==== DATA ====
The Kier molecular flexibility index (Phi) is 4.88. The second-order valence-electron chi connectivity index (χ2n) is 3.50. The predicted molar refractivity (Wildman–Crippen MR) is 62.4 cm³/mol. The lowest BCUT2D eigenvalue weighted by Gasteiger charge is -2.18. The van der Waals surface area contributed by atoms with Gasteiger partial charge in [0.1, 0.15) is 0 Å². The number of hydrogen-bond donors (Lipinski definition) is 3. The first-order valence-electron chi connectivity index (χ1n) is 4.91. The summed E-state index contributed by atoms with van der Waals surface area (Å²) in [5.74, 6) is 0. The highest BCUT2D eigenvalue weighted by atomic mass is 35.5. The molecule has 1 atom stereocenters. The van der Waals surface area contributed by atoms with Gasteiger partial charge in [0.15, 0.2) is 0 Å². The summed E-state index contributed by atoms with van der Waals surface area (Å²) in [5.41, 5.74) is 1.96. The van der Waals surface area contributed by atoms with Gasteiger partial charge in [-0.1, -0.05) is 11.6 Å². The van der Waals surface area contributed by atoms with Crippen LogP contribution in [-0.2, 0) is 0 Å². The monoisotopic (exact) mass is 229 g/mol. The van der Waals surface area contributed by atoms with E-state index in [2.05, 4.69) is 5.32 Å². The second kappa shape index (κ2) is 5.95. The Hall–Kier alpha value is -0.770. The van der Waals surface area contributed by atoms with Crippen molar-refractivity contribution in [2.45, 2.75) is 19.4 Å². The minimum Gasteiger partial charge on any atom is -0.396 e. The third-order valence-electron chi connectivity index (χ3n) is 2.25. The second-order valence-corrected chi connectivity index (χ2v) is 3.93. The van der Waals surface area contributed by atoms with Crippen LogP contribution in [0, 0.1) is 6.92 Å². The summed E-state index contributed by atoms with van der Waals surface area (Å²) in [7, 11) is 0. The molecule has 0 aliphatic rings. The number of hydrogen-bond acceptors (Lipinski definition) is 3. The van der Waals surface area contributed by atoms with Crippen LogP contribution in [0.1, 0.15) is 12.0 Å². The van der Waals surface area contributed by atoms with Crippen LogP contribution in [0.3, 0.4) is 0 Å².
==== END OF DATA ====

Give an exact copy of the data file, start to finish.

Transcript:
The Kier molecular flexibility index (Phi) is 4.88. The second-order valence-electron chi connectivity index (χ2n) is 3.50. The predicted molar refractivity (Wildman–Crippen MR) is 62.4 cm³/mol. The lowest BCUT2D eigenvalue weighted by Gasteiger charge is -2.18. The van der Waals surface area contributed by atoms with Gasteiger partial charge in [0.1, 0.15) is 0 Å². The number of hydrogen-bond donors (Lipinski definition) is 3. The first-order valence-electron chi connectivity index (χ1n) is 4.91. The summed E-state index contributed by atoms with van der Waals surface area (Å²) in [5.74, 6) is 0. The highest BCUT2D eigenvalue weighted by atomic mass is 35.5. The molecule has 1 atom stereocenters. The van der Waals surface area contributed by atoms with Gasteiger partial charge in [0.15, 0.2) is 0 Å². The summed E-state index contributed by atoms with van der Waals surface area (Å²) in [5.41, 5.74) is 1.96. The van der Waals surface area contributed by atoms with Gasteiger partial charge in [-0.1, -0.05) is 11.6 Å². The van der Waals surface area contributed by atoms with Crippen LogP contribution in [-0.2, 0) is 0 Å². The monoisotopic (exact) mass is 229 g/mol. The van der Waals surface area contributed by atoms with E-state index in [2.05, 4.69) is 5.32 Å². The second kappa shape index (κ2) is 5.95. The Hall–Kier alpha value is -0.770. The van der Waals surface area contributed by atoms with Crippen molar-refractivity contribution in [2.45, 2.75) is 19.4 Å². The minimum Gasteiger partial charge on any atom is -0.396 e. The third-order valence-electron chi connectivity index (χ3n) is 2.25. The second-order valence-corrected chi connectivity index (χ2v) is 3.93. The van der Waals surface area contributed by atoms with Crippen LogP contribution in [0, 0.1) is 6.92 Å². The summed E-state index contributed by atoms with van der Waals surface area (Å²) in [7, 11) is 0. The molecule has 0 aliphatic rings. The number of hydrogen-bond acceptors (Lipinski definition) is 3. The van der Waals surface area contributed by atoms with Crippen LogP contribution in [0.1, 0.15) is 12.0 Å². The van der Waals surface area contributed by atoms with Crippen LogP contribution in [0.3, 0.4) is 0 Å².